What's Better: Whole Wheat or Whole Grain?
Being a healthy consumer is becoming increasing difficult, because the food industry keeps pushing more products as "nutritious," "low-fat," "heart healthy," and "all-natural." Take bread for example. It's tough to determine which is better for you with so many labels littered with words like "white wheat," "whole wheat," "multigrain" and "whole grain." (See What Makes Food Unhealthy?)
As a rule of thumb, wheat bread is better than white bread because it's a lower glycemic food item. This means it breaks down more slowly, keeping your blood sugars stable for longer lasting energy. Foods made with whole wheat flour also have more fiber, contributing to digestive health and satiety.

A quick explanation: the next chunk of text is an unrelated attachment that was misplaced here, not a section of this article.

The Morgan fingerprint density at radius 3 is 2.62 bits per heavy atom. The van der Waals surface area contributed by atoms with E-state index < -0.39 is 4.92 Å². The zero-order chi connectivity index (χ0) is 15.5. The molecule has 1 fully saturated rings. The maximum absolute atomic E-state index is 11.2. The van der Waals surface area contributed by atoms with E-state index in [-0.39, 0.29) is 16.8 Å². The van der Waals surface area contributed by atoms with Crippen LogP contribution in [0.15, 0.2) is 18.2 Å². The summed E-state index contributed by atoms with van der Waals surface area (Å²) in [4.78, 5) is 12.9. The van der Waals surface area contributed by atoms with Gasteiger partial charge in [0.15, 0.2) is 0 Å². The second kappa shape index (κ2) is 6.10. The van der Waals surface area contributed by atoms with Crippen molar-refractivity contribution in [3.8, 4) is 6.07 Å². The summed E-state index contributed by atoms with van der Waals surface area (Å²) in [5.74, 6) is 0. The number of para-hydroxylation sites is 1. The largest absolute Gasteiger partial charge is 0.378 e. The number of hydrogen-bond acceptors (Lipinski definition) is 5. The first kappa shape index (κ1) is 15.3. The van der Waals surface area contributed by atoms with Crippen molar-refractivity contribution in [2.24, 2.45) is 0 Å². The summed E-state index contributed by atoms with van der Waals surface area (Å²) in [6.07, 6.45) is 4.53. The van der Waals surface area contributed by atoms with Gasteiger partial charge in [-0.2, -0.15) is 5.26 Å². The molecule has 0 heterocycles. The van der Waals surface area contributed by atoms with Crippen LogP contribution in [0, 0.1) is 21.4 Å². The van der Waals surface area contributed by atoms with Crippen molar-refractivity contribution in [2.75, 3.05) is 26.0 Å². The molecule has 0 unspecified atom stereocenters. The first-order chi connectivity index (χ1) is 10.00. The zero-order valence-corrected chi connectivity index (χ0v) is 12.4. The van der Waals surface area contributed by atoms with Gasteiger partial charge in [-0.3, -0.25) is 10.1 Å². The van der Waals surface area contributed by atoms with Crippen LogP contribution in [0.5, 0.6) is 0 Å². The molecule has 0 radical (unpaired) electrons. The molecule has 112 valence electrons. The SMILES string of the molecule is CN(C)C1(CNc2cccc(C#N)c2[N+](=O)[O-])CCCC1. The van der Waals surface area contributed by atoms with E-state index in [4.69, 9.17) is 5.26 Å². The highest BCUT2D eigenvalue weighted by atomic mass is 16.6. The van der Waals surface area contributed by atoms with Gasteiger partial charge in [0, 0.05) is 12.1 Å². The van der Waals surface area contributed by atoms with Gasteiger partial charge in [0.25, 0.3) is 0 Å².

All whole grains are good sources of B vitamins and iron. "Whole wheat" means the bread is made from the entire wheat kernel, whereas "whole grain" means it could be made from any whole grain kernel, such as barley, oats or spelt. Different grains have different nutritional profiles, but all whole grains are nutrient dense, with plenty of complex carbs, fiber, vitamins, minerals, and antioxidants.
What you want to be careful about are foods labeled plain "wheat" or "multigrain." If you don't see the word "whole" on the package, it means the bread might not be made from the entire kernel. If it's not made with the whole grain, it means that part of the endosperm has been removed, depleting the bread of some of its vitamin content. "Multigrain" can be confusing, because it does not always mean the "whole" part of the grain seed is used, only that it contains more than one grain.
Another good thing to look for is whether the first ingredient on the package says "whole grain," "whole wheat" or "100-percent whole wheat." This means the item listed is the main ingredient in the bread.